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Nitrogen resorption from senescing plant tissue in arctic tundra and its effects on ecosystem properites.
Epstein, Howard*,1, Yeatman, William1, 1 University of Virginia, Charlottesville, VA, USA
ABSTRACT- Nitrogen resorption from senescing plant tissue for use in future growth is a ubiquitous process and can represent a substantial portion of the nitrogen used in net primary productivity. For vascular plants in arctic tundra ecosystems, the proportion of N retranslocated from senescing tissue has been observed to range from 10-80%, largely differing based on plant functional type and species. Values for N retranslocation efficiency are quite variable within plant species and also across studies; standard deviations of leaf N concentrations range from 0.02 to >0.50% for means on the order of 0.30 to 2.50% for dead and live tissue, respectively. In low arctic tundra, dominated by dwarf shrubs and tussock graminoids, resorbed N can account for 40-50% of the N used in annual net primary productivity. Given the importance of this process in terms of plant N availability, variance in N retranslocation could lead to substantial changes in whole-ecosystem properties in arctic tundra. In addition to collecting a dataset on N resorption in low arctic tundra from Ivotuk, Alaska, we used a dynamic tundra vegetation model (ArcVeg) to assess the sensitivity of tundra systems to variability in N retranslocation. Since shrubs represent a substantial portion of the total resorbed N in the system (due to relatively high leaf biomass and high resorption), we conducted a sensitivity analysis of N resorption rates for Betula nana, a dominant deciduous dwarf shrub in low arctic tundra, by altering resorption rates from 40% to 70%. Variation in N resorption rates for a single, dominant species, led to substantial changes in simulated plant community composition and total community biomass. Increasing N resorption rates for B. nana (from 40 to 70%) increased its own biomass by a factor of six and increased total community biomass by 25%. Other community responses to increased N resorption in B. nana were a decline in evergreen shrub biomass and an increase in non-vascular plants (mosses and lichens). This study suggests that uncertainties in N resorption rates by different plant species and functional types have a substantial impact on our general understanding of the nitrogen cycle and vegetation dynamics in arctic tundra.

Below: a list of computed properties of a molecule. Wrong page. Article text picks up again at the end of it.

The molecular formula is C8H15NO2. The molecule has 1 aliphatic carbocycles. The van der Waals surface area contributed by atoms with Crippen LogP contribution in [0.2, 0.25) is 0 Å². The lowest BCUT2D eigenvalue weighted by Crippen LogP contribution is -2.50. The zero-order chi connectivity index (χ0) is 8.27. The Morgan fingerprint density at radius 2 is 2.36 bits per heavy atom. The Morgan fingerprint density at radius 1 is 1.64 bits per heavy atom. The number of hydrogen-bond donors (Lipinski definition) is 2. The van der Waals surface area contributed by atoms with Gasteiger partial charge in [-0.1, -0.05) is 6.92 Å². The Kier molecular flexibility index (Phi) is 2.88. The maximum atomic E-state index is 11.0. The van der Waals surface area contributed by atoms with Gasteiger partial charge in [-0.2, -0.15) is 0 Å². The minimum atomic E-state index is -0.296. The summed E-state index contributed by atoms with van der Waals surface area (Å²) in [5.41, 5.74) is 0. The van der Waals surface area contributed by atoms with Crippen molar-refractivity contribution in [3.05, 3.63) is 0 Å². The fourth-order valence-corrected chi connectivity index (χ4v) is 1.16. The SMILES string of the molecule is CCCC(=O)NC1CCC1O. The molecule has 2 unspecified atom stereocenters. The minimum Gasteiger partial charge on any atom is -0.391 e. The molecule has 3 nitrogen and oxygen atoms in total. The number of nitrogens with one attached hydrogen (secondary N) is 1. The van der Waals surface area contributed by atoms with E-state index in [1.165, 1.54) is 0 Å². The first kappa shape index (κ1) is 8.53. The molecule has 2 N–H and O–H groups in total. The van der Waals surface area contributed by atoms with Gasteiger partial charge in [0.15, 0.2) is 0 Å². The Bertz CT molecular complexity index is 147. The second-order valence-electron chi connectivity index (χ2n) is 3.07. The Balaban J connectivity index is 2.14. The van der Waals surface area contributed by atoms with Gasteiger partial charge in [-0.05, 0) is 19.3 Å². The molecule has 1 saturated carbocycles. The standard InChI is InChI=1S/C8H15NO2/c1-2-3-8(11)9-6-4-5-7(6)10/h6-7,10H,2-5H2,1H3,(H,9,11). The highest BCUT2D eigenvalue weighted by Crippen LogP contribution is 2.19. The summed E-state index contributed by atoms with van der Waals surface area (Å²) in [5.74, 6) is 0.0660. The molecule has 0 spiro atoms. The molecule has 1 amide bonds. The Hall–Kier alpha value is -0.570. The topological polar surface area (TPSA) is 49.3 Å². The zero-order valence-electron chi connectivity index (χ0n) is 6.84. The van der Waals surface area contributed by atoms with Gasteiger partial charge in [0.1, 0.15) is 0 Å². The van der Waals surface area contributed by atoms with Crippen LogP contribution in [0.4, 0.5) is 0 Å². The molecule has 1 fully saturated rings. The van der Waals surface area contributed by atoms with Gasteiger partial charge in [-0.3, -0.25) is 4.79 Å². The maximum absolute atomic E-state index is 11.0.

Key words: nitrogen resorption, ecosystem properties, arctic tundra, dynamic vegetation model